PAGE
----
Within the Commons you can find supporters of May’s deal, an alternative deal, no deal and no Brexit at all. The problem is that, as things stand, there’s no obvious majority for any of them.
Clearly, support for Mrs May’s deal is far from overwhelming (to say the least). But what we don’t know is whether support for anything else is higher. An absence of popular alternatives is becoming a common characteristic of British politics. Mrs May remains in Number 10 not because she’s particularly popular or considered to be particularly competent.
She’s there because there’s no consensus among the Conservatives as to who should replace her. And there is a solid consensus among them that Jeremy Corbyn as prime minister would be worse. Which is why, later today, the prime minister will doubtless survive the vote of no confidence (read this guide if you’re interested in the options open to Parliament).
At which point, things will start to move quite quickly. Jeremy Corbyn will have to decide whether or not to become more supportive of another referendum. If an election is not on the cards, what does he do next? He’s clearly not keen on the idea of a ‘people’s vote’, but risks infuriating his MPs, his party members and many of his voters if he does not move in this direction.
This very morning a group of Labour MPs gathered outside the House of Commons to show their support for a referendum and place pressure on their leader. At the same time, the failure of the no confidence motion will prompt some soul searching on the benches behind him. For all the noisy supporters of a referendum, there are plenty of Labour MPs who view the idea with – to put it mildly – some trepidation.
‘We want an election’ served as a useful stalling device, a way of avoiding the fundamental choice all parliamentarians will eventually face between a deal, no deal and a referendum.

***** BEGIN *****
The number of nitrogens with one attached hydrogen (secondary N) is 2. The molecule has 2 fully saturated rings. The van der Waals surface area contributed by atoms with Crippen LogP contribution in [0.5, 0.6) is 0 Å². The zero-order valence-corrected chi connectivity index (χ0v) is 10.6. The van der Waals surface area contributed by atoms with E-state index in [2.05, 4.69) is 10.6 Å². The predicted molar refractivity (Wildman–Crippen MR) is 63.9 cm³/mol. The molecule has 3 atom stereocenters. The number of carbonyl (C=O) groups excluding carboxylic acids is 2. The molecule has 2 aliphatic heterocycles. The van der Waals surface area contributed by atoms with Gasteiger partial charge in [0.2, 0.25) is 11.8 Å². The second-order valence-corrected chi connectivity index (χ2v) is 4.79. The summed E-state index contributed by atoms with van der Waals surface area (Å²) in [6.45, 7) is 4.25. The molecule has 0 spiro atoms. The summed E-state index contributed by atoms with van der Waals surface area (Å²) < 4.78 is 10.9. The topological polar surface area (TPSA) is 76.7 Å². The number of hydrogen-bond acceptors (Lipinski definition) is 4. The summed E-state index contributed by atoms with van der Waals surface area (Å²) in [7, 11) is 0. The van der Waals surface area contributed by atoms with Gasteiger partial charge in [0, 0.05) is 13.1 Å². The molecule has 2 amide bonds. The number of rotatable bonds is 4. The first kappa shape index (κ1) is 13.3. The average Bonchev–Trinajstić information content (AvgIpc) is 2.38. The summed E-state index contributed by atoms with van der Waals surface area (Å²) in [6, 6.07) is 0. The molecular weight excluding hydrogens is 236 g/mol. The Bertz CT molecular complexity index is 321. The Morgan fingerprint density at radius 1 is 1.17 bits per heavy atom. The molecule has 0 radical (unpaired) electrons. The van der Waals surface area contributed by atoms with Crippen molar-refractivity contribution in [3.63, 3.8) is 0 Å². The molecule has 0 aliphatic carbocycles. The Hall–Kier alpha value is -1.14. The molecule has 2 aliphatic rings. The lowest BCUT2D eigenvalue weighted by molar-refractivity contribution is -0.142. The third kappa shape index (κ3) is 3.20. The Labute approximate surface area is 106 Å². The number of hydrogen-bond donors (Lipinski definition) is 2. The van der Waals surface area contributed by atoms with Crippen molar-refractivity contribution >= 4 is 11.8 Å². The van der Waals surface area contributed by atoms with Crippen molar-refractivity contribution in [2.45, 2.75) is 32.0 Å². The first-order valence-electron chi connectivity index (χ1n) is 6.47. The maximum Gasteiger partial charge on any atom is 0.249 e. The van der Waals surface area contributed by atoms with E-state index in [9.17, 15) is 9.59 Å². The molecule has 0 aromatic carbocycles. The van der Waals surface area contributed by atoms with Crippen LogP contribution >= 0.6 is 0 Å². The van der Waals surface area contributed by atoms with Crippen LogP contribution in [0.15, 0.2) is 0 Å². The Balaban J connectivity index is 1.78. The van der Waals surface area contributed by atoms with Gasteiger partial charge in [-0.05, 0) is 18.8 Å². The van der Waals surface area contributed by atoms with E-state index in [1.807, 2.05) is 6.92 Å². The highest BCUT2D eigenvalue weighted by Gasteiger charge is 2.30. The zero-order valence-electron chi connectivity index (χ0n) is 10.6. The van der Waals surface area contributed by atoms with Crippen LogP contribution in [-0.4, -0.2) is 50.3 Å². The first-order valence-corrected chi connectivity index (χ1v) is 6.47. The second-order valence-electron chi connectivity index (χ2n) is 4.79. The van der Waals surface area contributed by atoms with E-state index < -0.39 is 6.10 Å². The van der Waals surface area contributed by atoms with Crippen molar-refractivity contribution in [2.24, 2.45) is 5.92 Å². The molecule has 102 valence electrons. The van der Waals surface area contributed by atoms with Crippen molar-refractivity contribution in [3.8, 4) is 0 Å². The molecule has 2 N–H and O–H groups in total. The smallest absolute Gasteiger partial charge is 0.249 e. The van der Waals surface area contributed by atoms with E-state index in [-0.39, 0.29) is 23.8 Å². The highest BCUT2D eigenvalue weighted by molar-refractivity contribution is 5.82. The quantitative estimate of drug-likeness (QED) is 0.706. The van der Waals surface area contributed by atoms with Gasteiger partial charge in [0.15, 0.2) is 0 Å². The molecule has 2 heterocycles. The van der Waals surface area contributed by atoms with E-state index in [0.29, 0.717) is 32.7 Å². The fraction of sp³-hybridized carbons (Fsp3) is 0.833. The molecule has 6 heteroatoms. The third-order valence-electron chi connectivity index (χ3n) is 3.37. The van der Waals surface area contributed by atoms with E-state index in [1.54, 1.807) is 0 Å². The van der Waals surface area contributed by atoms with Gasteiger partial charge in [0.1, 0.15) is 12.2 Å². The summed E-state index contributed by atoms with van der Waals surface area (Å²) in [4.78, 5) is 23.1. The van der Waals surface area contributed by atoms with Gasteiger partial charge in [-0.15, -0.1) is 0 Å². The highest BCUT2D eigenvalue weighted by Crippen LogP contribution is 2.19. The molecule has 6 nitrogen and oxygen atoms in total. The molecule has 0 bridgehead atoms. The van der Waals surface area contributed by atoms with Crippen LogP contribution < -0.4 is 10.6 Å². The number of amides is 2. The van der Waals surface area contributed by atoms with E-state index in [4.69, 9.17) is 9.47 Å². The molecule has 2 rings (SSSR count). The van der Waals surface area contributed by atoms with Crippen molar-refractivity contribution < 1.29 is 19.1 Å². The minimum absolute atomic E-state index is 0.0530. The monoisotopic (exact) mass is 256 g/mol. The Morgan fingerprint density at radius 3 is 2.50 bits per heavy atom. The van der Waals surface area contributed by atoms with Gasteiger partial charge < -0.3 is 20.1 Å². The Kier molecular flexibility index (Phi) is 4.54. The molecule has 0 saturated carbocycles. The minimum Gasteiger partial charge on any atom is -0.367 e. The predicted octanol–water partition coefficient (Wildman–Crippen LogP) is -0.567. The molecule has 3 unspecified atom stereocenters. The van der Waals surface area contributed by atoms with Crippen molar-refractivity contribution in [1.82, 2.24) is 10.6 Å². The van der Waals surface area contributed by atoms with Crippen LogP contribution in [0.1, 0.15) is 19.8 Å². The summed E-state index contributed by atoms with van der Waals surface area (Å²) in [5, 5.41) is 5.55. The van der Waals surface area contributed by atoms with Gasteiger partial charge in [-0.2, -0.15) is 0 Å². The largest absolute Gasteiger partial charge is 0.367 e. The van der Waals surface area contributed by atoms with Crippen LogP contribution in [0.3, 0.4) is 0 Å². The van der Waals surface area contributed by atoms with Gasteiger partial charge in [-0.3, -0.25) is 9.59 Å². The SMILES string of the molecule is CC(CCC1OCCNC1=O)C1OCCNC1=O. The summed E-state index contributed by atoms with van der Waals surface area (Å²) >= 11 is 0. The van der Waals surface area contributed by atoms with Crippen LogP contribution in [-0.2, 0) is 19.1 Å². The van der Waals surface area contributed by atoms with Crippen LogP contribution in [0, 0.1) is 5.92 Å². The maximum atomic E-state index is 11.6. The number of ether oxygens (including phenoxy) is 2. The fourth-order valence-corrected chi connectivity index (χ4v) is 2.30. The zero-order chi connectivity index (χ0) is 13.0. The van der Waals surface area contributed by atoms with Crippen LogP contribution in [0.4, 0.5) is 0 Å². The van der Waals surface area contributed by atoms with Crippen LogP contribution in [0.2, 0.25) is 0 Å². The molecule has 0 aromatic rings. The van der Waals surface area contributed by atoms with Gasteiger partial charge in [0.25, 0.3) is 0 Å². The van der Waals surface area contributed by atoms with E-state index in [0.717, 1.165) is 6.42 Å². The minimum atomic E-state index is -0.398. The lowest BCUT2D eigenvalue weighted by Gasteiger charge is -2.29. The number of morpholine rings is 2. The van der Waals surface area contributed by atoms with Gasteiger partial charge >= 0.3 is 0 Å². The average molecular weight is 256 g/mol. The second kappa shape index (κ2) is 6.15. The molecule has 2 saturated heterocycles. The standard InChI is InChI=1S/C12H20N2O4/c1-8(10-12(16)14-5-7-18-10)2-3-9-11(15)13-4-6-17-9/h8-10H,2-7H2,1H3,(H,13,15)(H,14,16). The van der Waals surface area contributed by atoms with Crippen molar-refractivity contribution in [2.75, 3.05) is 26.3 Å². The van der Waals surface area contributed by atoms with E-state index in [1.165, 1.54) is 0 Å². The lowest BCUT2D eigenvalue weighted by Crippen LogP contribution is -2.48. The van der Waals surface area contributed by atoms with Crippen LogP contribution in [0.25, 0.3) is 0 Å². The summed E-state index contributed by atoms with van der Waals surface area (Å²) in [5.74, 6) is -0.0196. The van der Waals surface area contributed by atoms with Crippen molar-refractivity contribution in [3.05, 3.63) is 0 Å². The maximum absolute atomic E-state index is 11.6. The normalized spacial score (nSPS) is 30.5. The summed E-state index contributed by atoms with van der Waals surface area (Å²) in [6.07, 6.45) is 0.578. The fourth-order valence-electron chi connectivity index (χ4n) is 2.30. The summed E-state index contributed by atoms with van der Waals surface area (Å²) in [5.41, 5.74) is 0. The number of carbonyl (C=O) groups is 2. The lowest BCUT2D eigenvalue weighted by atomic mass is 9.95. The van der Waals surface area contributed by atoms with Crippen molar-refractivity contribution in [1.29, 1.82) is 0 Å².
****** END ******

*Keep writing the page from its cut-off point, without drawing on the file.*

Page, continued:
By this evening, that device will no longer function. And on Monday, when the government brings forward a statement and the prime minister informs the Commons how she intends to proceed, the choice will become starker still.
In all likelihood, the subsequent vote on that statement will attract amendments – maybe on customs union and single market membership, maybe on a second referendum.
And, at last – at long, long last – we will start to get a sense of how many MPs are in favour of which option. When MPs filed into the ‘no’ lobby last night, they were registering their dislike of one of a number of options confronting them. The prime minister’s calculation is that, as the choice becomes blunter, as the three options crystallise, MPs will come to reevaluate her deal.
At the end of the day, if the UK leaves the EU with a deal, this Withdrawal Agreement will be part of that deal. Certainly, the EU might, if they are convinced that Theresa May has a chance of cobbling together a majority, agree to reword the (non-binding) Political Declaration.
They might even provide an ‘interpretive letter,’ lodged with the UN, and so carrying legal force, underlining the fact they want to avoid triggering the backstop. But what about the Withdrawal Agreement? It remains extremely unlikely that they will want to reopen this.
And it is inconceivable that they will do so in such a way as to water down the backstop, and hence let Dublin down. Brexit seems to have been going on forever. And yet, amazing though it may seem, MPs are only just getting to grips with the real choice that confronts them.
The prime minister was humiliated in the Commons last night – yet arguably more significant was the fact that the vote, finally, marked the moment when the House of Commons began what promises to be rather lengthy and ill-tempered process of elimination. Her deal is on life support and not looking well at all. But it is still too soon to say, definitively, that it is dead.
By Professor Anand Menon, director of The UK in a Changing Europe. This piece originally featured in the Metro.